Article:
Even in the age of digital mapping, many organizations and mapping agencies still produce and rely on printed maps for sharing geographic information. At version 10.1, Esri Production Mapping supports print production workflows using the new Production PDF exporter.
Let’s begin exploring some of the features in the new Production PDF exporter by using a topographic map designed for print.
Overprinting allows two distinct colors that overlap to mix when printed. Typically, overprinting improves the quality of printed maps as it allows small mis-registration of the printing plates to go undetected as adjacent colors blend and mix. Overprinting of black text is very common for this reason.
The map below was exported using the standard ArcMap PDF exporting capabilities and has no overprinting assigned. With the black layer turned off there is a knockout effect (the white areas that cut through the map) such as with the “FOREST” text which is designed to be black. Also, notice the cyan colored hydro text and features don’t exhibit the color mixing effect with the underlying brown and green features that is visible when there is overprinting.
This same map was exported using the Production PDF exporter with an overprint on both the black and cyan features. Notice the cyan hydro text and features now blend with the green forest boundary and brown contours. The overprint effect is harder to see with black features (the “FOREST” text in this case). Same as before, to more effectively show overprinting with black features, the black layer has been turned off to illustrate that the underlying features and colors (contour lines and forest boundary) are not being knocked out as in the previous example.
Sometimes when printing a map, greater control is required over the specific colors that are displayed on paper. For example, if a map is to be used under certain reading conditions such as red or blue light, greater consideration must be given to the design of the map and the ink colors used. A small variation may result in the map not functioning for its intended audience.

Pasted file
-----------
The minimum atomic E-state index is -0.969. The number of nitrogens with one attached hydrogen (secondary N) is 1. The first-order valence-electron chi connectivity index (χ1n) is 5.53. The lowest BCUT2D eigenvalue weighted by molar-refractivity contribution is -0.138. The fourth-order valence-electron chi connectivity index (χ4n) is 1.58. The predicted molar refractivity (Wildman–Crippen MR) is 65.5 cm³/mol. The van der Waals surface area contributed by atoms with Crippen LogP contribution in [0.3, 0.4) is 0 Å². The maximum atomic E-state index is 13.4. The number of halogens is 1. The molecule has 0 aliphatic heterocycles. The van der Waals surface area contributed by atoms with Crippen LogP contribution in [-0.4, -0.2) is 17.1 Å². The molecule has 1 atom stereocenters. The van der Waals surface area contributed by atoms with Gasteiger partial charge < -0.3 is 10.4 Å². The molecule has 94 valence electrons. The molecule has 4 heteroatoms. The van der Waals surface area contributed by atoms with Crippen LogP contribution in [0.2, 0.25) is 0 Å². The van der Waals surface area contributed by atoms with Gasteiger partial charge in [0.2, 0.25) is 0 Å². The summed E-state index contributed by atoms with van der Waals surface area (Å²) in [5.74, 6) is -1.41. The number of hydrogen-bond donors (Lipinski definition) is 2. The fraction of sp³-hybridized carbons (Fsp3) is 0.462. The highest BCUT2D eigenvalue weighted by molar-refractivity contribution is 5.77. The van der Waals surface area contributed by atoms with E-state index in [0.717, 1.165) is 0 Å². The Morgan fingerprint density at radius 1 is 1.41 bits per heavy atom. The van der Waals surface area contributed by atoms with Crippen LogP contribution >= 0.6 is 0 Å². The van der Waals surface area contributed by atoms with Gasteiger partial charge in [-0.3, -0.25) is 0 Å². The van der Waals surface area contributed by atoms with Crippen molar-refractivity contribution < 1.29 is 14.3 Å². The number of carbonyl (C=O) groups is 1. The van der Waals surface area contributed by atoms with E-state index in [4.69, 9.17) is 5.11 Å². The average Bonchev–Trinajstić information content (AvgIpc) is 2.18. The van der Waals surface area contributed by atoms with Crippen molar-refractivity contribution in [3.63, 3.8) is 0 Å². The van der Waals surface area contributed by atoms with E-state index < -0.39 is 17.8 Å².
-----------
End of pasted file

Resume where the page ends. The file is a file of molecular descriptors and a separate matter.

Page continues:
Process color, also referred to as CMYK, print production uses only four inks (cyan, magenta, yellow, and black). This method of printing is the most common and cost effective as other colors are achieved by mixing the four inks. However, it is limited in creating and consistently reproducing any specialized colors. Spot colors, on the other hand, allow for greater control of ink colors and can be used to supplement process color print production when required.
A typical example is printing brown contours. Because brown is reproduced by mixing all four process inks in almost equal amounts, it can be difficult to get the desired look and feel. The Production PDF exporter allows colors in ArcMap to be remapped to new color values in the resulting PDF, including remapping a process color in ArcMap to a custom spot color.
The print industry has standardized on the use of PDF files, primarily because of their support of advanced printing techniques . One of these features of is the ability to support “In-RIP separations.” In the past, printers typically had individual files (EPS/PS or TIFF) for each unique ink/separate. With In-RIP separations a single PDF file can store unique separation settings for each ink, including the frequency, angle, and dot shape when mapping a printing plate. The values for these settings can be set and applied using the Production PDF exporter Separation Settings dialog. When a map is exported the values are embedded in the PDF file for the printer to use when making the printing plates.
Production PDF directly supports print production requirements without the use of third party applications, allowing you to simplify and streamline map printing workflows. Here I’ve highlighted a few of the capabilities of this new tool; in a future post I’ll explore conversion workflows for existing SeeSpot command users.
Content Contributed by Clint Loveman